In the years when I was putting up with abuse and infidelity, I was pretty sure it was my fault. Like a lot of people in these situations, especially domestic violence victims, I thought that someone else’s bad behavior was the result of something I did.
Although I didn’t know that I didn’t know, I was programmed to do a dance of dysfunction and I knew the steps and the cheater/abuser knew the steps. And we went round and round the dance floor.
I had to be told, verbatim, what to say when someone was manipulating me and abusing me and blaming me for things that were not my fault and threatening to do something they wouldn’t ever do. (or even better, threaten to do something he was already doing…my ex told me that if I kept accusing him of cheating on me, he was going to cheat one me…and he was already cheating on me [welcome to CrazyTown!]}
I had to be TOLD that no one had the right to put their hands on me. I had to be told that the response “If you keep accusing me of that I’m going to do it…” is sick and twisted. I had to be TOLD to call his bluff on keeping my kids if I didn’t listen to every horrible thought he had about me. I had to be TOLD to say, “So what”?” and “Who cares?” and “Go ahead.” and “It doesn’t matter!” I had to be told all these things that I tell people ALL THE TIME.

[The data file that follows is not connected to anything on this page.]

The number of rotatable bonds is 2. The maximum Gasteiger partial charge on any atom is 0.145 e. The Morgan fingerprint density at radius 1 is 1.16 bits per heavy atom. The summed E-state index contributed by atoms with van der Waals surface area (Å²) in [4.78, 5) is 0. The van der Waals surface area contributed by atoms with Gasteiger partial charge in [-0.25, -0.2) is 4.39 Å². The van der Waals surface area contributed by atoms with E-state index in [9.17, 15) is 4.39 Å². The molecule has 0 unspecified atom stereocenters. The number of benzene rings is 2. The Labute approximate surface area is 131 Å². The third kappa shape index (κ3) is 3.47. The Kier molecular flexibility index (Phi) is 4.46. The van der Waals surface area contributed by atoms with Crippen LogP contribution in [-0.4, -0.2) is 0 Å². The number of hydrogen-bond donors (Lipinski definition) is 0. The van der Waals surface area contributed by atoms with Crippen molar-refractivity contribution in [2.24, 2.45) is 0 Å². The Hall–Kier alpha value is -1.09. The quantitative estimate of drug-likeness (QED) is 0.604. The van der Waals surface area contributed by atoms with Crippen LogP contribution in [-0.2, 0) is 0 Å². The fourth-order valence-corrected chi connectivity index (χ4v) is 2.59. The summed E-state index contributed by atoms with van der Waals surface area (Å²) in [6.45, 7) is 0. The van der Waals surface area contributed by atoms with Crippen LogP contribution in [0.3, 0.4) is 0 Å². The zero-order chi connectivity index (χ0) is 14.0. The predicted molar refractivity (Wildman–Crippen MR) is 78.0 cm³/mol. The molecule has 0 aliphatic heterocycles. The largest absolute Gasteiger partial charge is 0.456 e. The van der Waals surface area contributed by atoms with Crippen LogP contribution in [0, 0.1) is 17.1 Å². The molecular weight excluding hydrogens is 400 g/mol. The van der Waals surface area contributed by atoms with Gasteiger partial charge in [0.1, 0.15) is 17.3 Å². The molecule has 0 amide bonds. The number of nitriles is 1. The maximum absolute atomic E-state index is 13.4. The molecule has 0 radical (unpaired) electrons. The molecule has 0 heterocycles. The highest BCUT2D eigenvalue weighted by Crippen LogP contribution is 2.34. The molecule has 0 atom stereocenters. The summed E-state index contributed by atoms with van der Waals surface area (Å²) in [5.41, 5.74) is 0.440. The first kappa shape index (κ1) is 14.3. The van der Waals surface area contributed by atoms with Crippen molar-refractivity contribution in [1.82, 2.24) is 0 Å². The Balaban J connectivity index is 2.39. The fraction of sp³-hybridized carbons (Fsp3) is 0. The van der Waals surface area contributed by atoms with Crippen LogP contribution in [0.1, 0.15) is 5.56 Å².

We had done things the same way for years.
He would accuse, I would defend.
He would threaten, I would capitulate.
He would hold things over my head. I would apologize.
I broke out of the dance. I said no more. I said, I have had enough.
And I learned new ways and I did new things and I learned to stop dancing and be healthy. I had to learn to not give the same knee jerk reactions and to stop and think and say something/do something differently.
It was hard work but not as hard as continuing to be beat down by the same old dance. I grew healthy and learned to march to my own drum and dance to my own tune.
Thought for today: Today I will learn what dysfunctional dance steps I am doing and resist doing the same old thing that only leads to pain. Today I will stop and think and when I am unsure of what to do, I will do nothing. Today I will step out of the dance.
Susan J. Elliott, J.D., M.Ed.
Getting Past Your Breakup: How To Turn A Devastating Loss Into The Best Thing That Ever Happened To You (DaCapo 2009)